Lucy, the ill accountant from London smiles feebly. By the end of the story she's lying horizontal on the wooden kitchen bench. She's really not well. Two days later she seems fine and asks Peiter to book her a flight to the jungle !

I don't know how I would have survived without you she said as a parting shot. But I didn't do anything except ask her how she was, repeatedly, and tell her stories.

Other unforgettable moments...

This one needs a little back story.

Santa Cruz.

The day before leaving Santa Cruz for Samaipata Organic Herb Farm, Claudio suggest meeting again in the evening. I'm tired and still stressed after the money changer incident, and I've had a bizarre day. Life in Mala Suerte Hostal isn't relaxing, I'm not in the mood for going out, but I agree.

Earlier in the day I got seriously lost. I've occasionally got lost in my car, but never on foot. Santa Cruz is a vast, rapidly expanding city built in rings. My friend Claudio lives in, I think, ring 13. My hotel is in ring 1, city centre.

I know I have a good sense of direction, but today it malfunctioned! I set off to return to the art shop where I'd bought my paints yesterday. I needed to change them for bigger ones.



Finding the shop the first time was a challenge, but I made it a project, so all was OK until...

all of a sudden - and without noticing- I seemed to have left lost the city centre. Where did it go ?

I found myself walking deeper and deeper into a jungle of hanging Indian skirts, swaths of billowing cloths, every electrical device imaginable, mounds of bananas, waist high baskets overflowing with sweet breads and cheesy empenadas. The noise was disorientating, , foreign, and constant. Bodies buffered me. People roughly brushed my shoulders. I griped my backpack tightly. The market stalls were so close together I couldn't see any sign of the road. Like a fly in a spiders web, for a moment it seemed like I'd been sucked into a place of no escape.

I began to feel uncomfortable, slightly anxious, and defeated. Think I'll call it a day I decided. As soon as I felt these feelings, to my astonishment, there I was right outside the shop !

Honestly, this is true. The rain poured down so after buying my paints, I hopped into a taxi.

This morning I thought it would be easy to find the shop a second time. Wrong. It was worse. Once again, at the point of deciding to give up, there I was again, right opposite the shop.

It was in retracing my steps back to my Hotel that I got completely lost. Yes I could have hopped a taxi again, but I was convinced I was 'almost there.'

I walked in the wrong direction for over two hours. Finally I sank onto a stone wall and ate a small comforting bar of chocolate with raisins. It was mid day and sticky, sweaty hot. I drank half a litre of water. On the wall on the other side of the road was written in Spanish:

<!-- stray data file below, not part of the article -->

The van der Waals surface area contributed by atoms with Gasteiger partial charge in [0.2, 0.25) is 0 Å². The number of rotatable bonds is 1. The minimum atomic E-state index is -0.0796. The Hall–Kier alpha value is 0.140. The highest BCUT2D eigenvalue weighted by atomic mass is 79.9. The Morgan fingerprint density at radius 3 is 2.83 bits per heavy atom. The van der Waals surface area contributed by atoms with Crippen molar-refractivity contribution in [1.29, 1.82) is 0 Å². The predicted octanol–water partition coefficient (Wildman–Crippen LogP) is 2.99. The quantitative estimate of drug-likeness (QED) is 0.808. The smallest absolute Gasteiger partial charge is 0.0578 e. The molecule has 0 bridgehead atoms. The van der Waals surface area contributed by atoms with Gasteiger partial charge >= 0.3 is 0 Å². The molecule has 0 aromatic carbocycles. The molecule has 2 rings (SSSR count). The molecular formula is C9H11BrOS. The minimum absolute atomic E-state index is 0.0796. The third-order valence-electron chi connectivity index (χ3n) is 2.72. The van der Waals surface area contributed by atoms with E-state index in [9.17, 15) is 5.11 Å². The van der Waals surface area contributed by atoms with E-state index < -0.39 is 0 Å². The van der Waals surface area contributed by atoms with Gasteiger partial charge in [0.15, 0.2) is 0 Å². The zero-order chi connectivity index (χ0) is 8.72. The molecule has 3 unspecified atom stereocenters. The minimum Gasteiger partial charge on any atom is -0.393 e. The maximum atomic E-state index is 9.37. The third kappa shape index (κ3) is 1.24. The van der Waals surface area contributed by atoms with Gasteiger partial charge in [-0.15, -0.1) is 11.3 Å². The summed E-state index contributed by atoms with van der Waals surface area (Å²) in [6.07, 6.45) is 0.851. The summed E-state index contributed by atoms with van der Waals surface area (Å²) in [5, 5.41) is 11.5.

'Come unto me all you who are weary and I will give you rest!'

That's when I got my sense of humour back.



Back story over.

So, that evening I could easily have said to Claudio...

'I'm tired, I've walked enough today, let's just go to the cafe in the plaza and have a drink. '

He had another idea.

'It's 7 blocks from here,' he said,' it's a lagoon, very nice.'

Claudio agrees to us taking a taxi. Phew.

The lagoon used to be a natural small lake, now it's a large concreted pond with a small fountain. There used to be paddle boats here Claudio says proudly. My first impression makes me think I'm in Russia. Stark. Unadorned. No plants or statues. I try to imagine Claudio as a child in a paddle boat, but no, he grew up in La Paz, until his parents died.

My legs are screaming to sit down, but all the benches are taken by young lovers. Finally we find one with just a single man wearing earphones . He is deeply engaged with his Iphone. Claudio asks him politely of we may share his bench.

The evening is balmy. The stars are bright. Street vendors amble past selling ice cream and sweets. Everybody else seems to be under 20, except Claudio who is 39. Some couples sit with their legs dangling in the water.

I ask Claudio how the plans for the library bus are going. An Danish organisation have given him a wreck of a bus to help him with the work he's already doing with street kids.

He starts to share his dreams for the 'Bibliobus.'

Some artist friends will paint the outside. They'll create a magical character with a magical name... your Father Christmas only comes one day a year Claudio says.. our character will come in his bus often, to different barrios . The kids will look forward to Don Spit-In Your Face coming, or whatever they decide to call him. And we can dress up, and bring dressing up clothes, and masks, and face paints, and everybody can create magical stories with the benevolent and funny Don Spit In Your Face at the centre of it all.

The bus is already kitted out as a library. With some hard work and some cash it will be on the road again soon, maybe next weekend. The roof leaks and the books are damp- but Claudio's not daunted. He even has plans for bigger buses, in which he will take tourists on alternative city tours. The buses will have a little organic cafe on board and will sell local crafts, handmade books etc etc. They will have musicians and poets performing (on board) as they circle the rings of the city, maybe they'll ending up at the butterfly farm.